Vincent van Gogh is one of the most prominent painters of all time. Although he failed to achieve much success in his lifetime, his work as a Post Impressionist has had a significant effect on painting and popular culture. Van Gogh's painting techniques fall into a few simple categories.
One of Van Gogh's most interesting techniques was his use of color. At the beginning of his career, Van Gogh's colors were muted, but as he began to develop his own style his use of color changed. Throughout his career, Van Gogh relied very heavily on greens, blues and yellows. His work was generally bright and colorful, although a few of his paintings are more sombre with darker, almost monochromatic colors.
The composition in Van Gogh's paintings is unique. Van Gogh often used strong vertical lines in his paintings. The composition often draws the viewer's eyes to the center of the painting where much of the action is usually taking place. Van Gogh often tried to create harmony in his paintings by balancing the strong vertical lines with horizontal ones.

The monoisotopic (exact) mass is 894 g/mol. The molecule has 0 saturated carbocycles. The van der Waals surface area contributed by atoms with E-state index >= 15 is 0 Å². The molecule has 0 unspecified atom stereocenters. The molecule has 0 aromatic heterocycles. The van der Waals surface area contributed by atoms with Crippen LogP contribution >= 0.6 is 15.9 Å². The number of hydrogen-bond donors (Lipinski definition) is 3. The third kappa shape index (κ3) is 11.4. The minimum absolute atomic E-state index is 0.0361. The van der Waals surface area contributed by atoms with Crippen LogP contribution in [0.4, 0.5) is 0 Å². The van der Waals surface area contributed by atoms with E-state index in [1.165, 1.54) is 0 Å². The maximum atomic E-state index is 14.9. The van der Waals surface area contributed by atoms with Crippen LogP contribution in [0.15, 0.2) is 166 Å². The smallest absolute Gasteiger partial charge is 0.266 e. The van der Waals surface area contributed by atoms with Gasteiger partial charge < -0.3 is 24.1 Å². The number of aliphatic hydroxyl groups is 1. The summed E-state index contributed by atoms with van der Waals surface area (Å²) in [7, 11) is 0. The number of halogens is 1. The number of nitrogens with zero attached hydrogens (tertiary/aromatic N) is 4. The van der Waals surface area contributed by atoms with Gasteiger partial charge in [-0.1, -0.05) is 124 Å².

Van Gogh's use of brush strokes changed over the course of his life. Early in his career, when he was attempting to emulate the masters, his brushwork was refined. However, as he began to develop his own style, his brushwork changed. He became more bold with his brushstrokes, and this became one of his signature techniques. From the swirling lines seen in "Starry Night" to the claustrophobic curved lines of "The Bedroom," Van Gogh's brushstrokes often dominated his work.
Van Gogh's subject matter is varied, but much of his work portrays landscapes and natural scenes. Works like "Starry Night" seem to show the conflict between nature and civilization, with nature dominating. Many of Van Gogh's most famous works are self-portraits where he portrays himself at various stages in his life. He also completed a number of famous still-life paintings of sunflowers and other objects.
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